The Caravan got derailed not because Puntland or Jubbaland lost the political game (obviously they are winning it in way that is clear to all however selfish and regionally centered). Rather it got derailed because it had underestimated the depth of the political mistrust among Somali stakeholders.


  5. looool@Pashtun of Somalia

     

    Lammaanihii reer-waqooyi have arrived :D

     

    Oodweyne awoowe soo dhawow, it has been awhile. It has been a well established fact that you and Mintid (Macno Yare of SOL) have a deep rooted problem with Puntland :D. Your two posts are clear testimony for that.

     

    You both missed the point of my post.


  6. Odey;982951 wrote:
    This is very premature. They should have held this meeting in MOG and or Galkacyo or Beledweyne or any other Region in SOMALIA!. Besides there was no consultations with people on the ground and the result was this:

     

     

     

    One other thing and this is a question for Malistar- I recall you dismissing the Jubba initiative as Kenyan. That initiative was started and finished in a conference in Kismaayo. How would you class this one that :

     

    A- did take place in Kenya

    B- Never consulted the Locals except for a few select

    C- Doesn't have representation from the people of these regions except for - Galgadud and South Mudug

    In Malistar2012 mind:

     

    Jubbaland or Kismayo conference was wrong and is still wrong as long the 'enemy clan' is leading it or is perceived to be the beneficiary of it.

     

    The so called central regions conference in Nairobi is good because all the invitees are Malistar2012 cousins (Qaybdiid, Cadaado guy, and the Fart City's guy)

     

    An airtight clannish logic :D


  7. Yes Libax, the gulf between Somalis has indeed widened even further.

     

    Apo, perhaps I was akin to Nizam's (the famous Persian poet) fictional character (Majnun), the young man who hopelessly fell in love with unavailable woman :D . If you read Malistar's rebuttal above, you could see a Somalia shared with the likes of Malistar2012 is a Somalia that cannot be indeed.


  8. This week I have forced my self to contribute to this beloved forum of Somalia Online. For months it was clear to me that I was coming down with a peculiar cynicism regarding the prospect of secure, peaceful, and united Somalia. I have greatly struggled to reject the feeling. But the pretense of hopefulness only exacerbated my internal conflict. My thrill and excitement for a permanent break from the depressing Somali situation has finally gone. I suspect my age played a role in reaching such a conclusion. After all, I just turned 40 ---an age that is indicative of maturity. Even God spoke men only when they reach this age.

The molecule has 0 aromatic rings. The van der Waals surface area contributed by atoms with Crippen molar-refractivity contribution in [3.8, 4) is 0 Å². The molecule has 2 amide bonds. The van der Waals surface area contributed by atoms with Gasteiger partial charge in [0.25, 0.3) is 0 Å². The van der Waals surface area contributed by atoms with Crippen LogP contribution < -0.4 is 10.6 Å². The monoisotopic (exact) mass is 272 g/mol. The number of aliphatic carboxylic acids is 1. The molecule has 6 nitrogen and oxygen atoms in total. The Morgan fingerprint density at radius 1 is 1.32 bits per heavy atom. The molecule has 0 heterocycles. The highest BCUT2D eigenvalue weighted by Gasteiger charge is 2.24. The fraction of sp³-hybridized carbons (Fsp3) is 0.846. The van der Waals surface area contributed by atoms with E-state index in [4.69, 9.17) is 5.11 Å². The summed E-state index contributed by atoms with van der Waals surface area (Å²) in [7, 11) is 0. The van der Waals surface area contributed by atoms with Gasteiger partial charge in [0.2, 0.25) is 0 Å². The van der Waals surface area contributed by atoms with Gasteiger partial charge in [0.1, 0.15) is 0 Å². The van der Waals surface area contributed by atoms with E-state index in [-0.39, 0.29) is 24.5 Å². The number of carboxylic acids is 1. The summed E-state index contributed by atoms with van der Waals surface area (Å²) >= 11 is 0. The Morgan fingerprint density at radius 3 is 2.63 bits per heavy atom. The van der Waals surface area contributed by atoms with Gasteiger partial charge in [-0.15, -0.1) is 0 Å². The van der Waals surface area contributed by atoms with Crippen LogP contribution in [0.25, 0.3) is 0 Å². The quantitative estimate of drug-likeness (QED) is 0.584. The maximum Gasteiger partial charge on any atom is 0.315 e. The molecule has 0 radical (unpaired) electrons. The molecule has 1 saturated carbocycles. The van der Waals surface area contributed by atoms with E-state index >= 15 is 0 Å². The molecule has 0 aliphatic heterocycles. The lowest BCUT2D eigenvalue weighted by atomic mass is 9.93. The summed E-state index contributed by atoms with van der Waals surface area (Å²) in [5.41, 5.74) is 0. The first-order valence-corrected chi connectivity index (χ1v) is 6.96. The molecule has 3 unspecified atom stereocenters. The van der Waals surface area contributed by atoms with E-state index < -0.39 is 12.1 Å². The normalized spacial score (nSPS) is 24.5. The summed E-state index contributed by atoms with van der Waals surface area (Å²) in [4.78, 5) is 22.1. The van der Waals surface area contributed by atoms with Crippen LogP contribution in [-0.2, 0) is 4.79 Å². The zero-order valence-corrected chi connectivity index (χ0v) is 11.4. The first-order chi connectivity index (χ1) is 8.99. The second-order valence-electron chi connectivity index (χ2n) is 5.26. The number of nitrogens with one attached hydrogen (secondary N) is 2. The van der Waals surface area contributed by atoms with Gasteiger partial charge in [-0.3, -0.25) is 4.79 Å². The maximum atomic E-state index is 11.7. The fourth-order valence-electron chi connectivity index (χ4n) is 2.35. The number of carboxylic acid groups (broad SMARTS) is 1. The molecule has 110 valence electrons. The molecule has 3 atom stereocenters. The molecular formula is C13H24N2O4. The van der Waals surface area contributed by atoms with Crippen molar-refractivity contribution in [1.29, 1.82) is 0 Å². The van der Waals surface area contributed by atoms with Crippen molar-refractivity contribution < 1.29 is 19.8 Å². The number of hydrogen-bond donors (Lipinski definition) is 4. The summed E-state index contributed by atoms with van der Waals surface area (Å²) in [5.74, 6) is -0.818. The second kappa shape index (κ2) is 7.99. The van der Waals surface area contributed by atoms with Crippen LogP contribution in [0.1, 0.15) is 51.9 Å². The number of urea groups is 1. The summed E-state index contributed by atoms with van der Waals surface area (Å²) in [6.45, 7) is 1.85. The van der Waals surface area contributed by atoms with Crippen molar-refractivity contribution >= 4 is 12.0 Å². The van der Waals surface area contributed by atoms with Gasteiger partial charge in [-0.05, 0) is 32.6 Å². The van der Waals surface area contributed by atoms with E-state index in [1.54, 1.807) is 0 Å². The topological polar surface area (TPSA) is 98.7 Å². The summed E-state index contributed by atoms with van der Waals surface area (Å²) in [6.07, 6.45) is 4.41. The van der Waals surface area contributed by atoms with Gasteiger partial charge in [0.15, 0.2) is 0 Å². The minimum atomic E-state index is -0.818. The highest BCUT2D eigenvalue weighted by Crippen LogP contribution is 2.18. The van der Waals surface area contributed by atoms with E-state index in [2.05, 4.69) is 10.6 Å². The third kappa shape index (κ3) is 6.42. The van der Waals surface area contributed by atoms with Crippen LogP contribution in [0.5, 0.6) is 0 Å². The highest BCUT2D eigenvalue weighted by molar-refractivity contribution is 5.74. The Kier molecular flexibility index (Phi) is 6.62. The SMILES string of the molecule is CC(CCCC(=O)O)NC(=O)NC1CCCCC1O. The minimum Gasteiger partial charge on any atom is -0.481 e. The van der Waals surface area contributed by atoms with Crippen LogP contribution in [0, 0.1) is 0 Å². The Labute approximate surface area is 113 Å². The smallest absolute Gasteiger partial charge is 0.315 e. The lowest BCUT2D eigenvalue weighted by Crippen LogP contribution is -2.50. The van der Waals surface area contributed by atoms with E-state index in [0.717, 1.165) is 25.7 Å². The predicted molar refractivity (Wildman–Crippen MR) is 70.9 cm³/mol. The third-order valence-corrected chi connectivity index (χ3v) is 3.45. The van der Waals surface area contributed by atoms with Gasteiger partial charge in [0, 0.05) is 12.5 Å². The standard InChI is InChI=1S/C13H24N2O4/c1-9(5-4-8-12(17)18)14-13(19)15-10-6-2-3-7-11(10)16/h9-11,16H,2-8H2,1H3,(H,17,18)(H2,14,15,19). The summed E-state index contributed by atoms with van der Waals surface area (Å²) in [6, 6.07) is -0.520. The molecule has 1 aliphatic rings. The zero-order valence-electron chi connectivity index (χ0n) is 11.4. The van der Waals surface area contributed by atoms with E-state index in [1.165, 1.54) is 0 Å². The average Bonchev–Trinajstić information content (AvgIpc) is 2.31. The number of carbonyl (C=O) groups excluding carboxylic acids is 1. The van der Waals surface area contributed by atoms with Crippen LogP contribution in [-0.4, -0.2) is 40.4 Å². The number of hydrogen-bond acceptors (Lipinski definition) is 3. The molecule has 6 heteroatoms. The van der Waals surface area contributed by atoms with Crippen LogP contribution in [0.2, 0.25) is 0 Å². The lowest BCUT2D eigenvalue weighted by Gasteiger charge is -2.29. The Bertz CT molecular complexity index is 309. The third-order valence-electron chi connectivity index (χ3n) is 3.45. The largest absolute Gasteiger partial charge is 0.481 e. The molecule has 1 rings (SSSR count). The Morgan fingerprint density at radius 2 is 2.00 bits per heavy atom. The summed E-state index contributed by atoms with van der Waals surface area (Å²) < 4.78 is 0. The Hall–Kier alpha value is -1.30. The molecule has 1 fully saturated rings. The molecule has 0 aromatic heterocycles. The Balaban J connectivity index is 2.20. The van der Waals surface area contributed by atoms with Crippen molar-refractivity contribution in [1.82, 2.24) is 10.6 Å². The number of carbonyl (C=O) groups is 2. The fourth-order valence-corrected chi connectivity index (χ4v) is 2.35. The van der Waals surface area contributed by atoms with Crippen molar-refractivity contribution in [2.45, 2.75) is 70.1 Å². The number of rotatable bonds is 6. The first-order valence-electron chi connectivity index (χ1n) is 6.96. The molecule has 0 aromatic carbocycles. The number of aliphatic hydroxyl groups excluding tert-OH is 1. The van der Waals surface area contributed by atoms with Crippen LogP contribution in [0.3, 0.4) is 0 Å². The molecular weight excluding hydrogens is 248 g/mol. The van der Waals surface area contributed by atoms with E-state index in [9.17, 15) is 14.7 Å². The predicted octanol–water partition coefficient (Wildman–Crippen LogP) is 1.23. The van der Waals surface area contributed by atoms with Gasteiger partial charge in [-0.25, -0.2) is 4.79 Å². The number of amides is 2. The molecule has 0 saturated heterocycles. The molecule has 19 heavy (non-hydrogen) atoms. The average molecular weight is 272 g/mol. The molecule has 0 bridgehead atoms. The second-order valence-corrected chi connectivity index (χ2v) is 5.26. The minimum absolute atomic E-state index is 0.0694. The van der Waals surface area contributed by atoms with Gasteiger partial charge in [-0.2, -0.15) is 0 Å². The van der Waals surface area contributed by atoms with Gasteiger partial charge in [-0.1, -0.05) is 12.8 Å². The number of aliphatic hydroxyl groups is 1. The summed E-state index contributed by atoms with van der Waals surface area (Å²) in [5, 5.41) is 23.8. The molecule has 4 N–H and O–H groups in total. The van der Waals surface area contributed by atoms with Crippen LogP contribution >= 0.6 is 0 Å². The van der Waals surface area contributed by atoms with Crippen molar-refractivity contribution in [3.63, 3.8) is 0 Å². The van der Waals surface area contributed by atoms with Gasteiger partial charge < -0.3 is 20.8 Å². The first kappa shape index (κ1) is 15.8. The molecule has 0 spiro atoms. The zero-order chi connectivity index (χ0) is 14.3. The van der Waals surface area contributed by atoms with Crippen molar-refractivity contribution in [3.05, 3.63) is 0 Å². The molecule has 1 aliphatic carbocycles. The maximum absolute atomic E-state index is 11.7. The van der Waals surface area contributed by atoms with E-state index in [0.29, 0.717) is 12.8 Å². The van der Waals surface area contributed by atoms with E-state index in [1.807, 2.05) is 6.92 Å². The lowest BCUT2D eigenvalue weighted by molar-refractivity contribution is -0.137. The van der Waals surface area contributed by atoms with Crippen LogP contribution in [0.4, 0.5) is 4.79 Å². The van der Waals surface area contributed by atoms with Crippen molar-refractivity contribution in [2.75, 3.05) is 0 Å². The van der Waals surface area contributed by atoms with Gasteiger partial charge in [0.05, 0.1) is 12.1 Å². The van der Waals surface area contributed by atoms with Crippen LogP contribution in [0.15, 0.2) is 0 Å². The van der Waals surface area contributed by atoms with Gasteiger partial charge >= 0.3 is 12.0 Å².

What this means is my passionate argument in these boards that Somalis are ripe for reconciliation, the there is a light at the end of the tunnel, that we reached a tipping point, that we can indeed resolve our conflict by ourselves, or we actually turned a page in our long civil war to a better tomorrow is no longer valid given the stubborn reality and the resultant tragedy that's refused to go away. Though I still stand by my original diagnosis of Somali ills, namely that they are political in nature and are worsened by clannish animosity and poor leadership at the national level, I do indeed realize that I was wrong in my estimate of how long it would take to overcome the conflict.

     

    What broke the camel's back for me is the current government which showed unacceptable level of incompetence in managing our twenty plus year conflict. Current leadership in Mogadishu has sadly turned the knife quite deep. And by doing so, they handed the South Central of the country (perhaps with the exception of Jubbaland) to AMISOM.

     

    The country will be fragmented along regional states. SL, PL and JL are already realities (with minor teaks) that cannot be reversed. With the presence of AMISOM, and Alshabaan the rest of the country will take time to develop solid political entities. And that in turn will mean Somalia as many of us had hopped will not be. It will be very difficulty to envision a federated Somalia when significant portion of Somali population oppose the federalism framework (even though the constitution mandates it). Equally hard to imagine is how a central authority could ever develop the political legitimacy and legal mandate needed to govern when plurality of the country is quite resolved to implement federalism. Had it not been current SFG's intransigence and arrogance, this stalemate would have been mitigated. President Hassan and Prime Minister Shirdon have indeed underestimated the effect of civil war on the country and how the significant demographic change in Mogadishu affects any future political framework in the country. The situation is so bad, trust so lost, that even if the leadership genuinely attempts now to right the situation, success will be limited at best, if not unachievable.

     

    Kenya and Ethiopia will continue to play an important role in Somali affairs. The odds are Somalis (especially those in Mogadishu and its vicinity) will continue to cry wolf about foreign intervention and what not when indeed they ignore the real elephant in the room which is the mistrust among Somalis themselves. Alshabaab or variations of it will continue to benefit from this same mistrust and will have a significant presence in important regions and areas in the South/Central.

     

    International Community will sadly continue to view Somalia in the lenses of fighting terrorism. With Western donor money and AMISOM boots on the ground, the current thinking of containing the Somali problem seems to be gaining momentum. The Turks proved to be ill equipped in understanding the Somali conflict : on the political side, their engagement with Alshabaab resulted in Alshabaab (ironically) greatly consolidating its rank-n-file while the talks between Hargeysa and Mogadishu show no signs of progress. On the development side, their concentration on Mogadishu resulted in Puntland (a major stakeholder) resentment toward what it perceives to be a one sided Turkish aid.